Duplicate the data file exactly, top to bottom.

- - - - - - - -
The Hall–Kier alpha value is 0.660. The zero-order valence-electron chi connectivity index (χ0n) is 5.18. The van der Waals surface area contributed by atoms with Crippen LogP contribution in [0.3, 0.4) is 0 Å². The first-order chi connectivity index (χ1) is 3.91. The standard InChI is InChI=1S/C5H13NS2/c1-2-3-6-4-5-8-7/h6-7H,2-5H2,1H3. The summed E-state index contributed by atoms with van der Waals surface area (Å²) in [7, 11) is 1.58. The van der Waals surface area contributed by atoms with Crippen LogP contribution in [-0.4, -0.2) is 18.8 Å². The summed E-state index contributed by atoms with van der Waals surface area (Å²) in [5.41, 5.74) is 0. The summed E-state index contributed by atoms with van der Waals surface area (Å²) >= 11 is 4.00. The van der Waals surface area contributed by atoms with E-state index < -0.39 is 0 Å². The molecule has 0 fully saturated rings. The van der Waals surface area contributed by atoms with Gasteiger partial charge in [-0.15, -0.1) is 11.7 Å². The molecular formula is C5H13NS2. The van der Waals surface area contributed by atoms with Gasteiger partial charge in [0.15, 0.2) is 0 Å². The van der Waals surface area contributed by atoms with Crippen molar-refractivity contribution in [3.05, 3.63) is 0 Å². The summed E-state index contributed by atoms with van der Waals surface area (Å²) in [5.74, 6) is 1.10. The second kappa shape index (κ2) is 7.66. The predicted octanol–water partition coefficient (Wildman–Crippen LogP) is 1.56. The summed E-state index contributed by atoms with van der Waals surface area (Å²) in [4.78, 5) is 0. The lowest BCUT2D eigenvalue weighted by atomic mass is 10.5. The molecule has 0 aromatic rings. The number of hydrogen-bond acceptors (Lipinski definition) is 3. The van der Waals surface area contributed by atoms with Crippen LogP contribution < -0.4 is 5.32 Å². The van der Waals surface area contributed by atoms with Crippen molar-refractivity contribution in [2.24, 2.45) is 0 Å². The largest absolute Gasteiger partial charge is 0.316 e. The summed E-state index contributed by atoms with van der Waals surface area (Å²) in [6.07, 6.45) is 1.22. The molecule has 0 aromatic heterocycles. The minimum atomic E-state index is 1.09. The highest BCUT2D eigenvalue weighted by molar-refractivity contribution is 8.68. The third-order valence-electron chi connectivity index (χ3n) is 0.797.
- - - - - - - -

The Hall–Kier alpha value is 0.660. The zero-order valence-electron chi connectivity index (χ0n) is 5.18. The van der Waals surface area contributed by atoms with Crippen LogP contribution in [0.3, 0.4) is 0 Å². The first-order chi connectivity index (χ1) is 3.91. The standard InChI is InChI=1S/C5H13NS2/c1-2-3-6-4-5-8-7/h6-7H,2-5H2,1H3. The summed E-state index contributed by atoms with van der Waals surface area (Å²) in [7, 11) is 1.58. The van der Waals surface area contributed by atoms with Crippen LogP contribution in [-0.4, -0.2) is 18.8 Å². The summed E-state index contributed by atoms with van der Waals surface area (Å²) in [5.41, 5.74) is 0. The summed E-state index contributed by atoms with van der Waals surface area (Å²) >= 11 is 4.00. The van der Waals surface area contributed by atoms with E-state index < -0.39 is 0 Å². The molecule has 0 fully saturated rings. The van der Waals surface area contributed by atoms with Gasteiger partial charge in [-0.15, -0.1) is 11.7 Å². The molecular formula is C5H13NS2. The van der Waals surface area contributed by atoms with Gasteiger partial charge in [0.15, 0.2) is 0 Å². The van der Waals surface area contributed by atoms with Crippen molar-refractivity contribution in [3.05, 3.63) is 0 Å². The summed E-state index contributed by atoms with van der Waals surface area (Å²) in [5.74, 6) is 1.10. The second kappa shape index (κ2) is 7.66. The predicted octanol–water partition coefficient (Wildman–Crippen LogP) is 1.56. The summed E-state index contributed by atoms with van der Waals surface area (Å²) in [4.78, 5) is 0. The lowest BCUT2D eigenvalue weighted by atomic mass is 10.5. The molecule has 0 aromatic rings. The number of hydrogen-bond acceptors (Lipinski definition) is 3. The van der Waals surface area contributed by atoms with Crippen LogP contribution < -0.4 is 5.32 Å². The van der Waals surface area contributed by atoms with Crippen molar-refractivity contribution in [2.24, 2.45) is 0 Å². The largest absolute Gasteiger partial charge is 0.316 e. The summed E-state index contributed by atoms with van der Waals surface area (Å²) in [6.07, 6.45) is 1.22. The molecule has 0 aromatic heterocycles. The minimum atomic E-state index is 1.09. The highest BCUT2D eigenvalue weighted by molar-refractivity contribution is 8.68. The third-order valence-electron chi connectivity index (χ3n) is 0.797.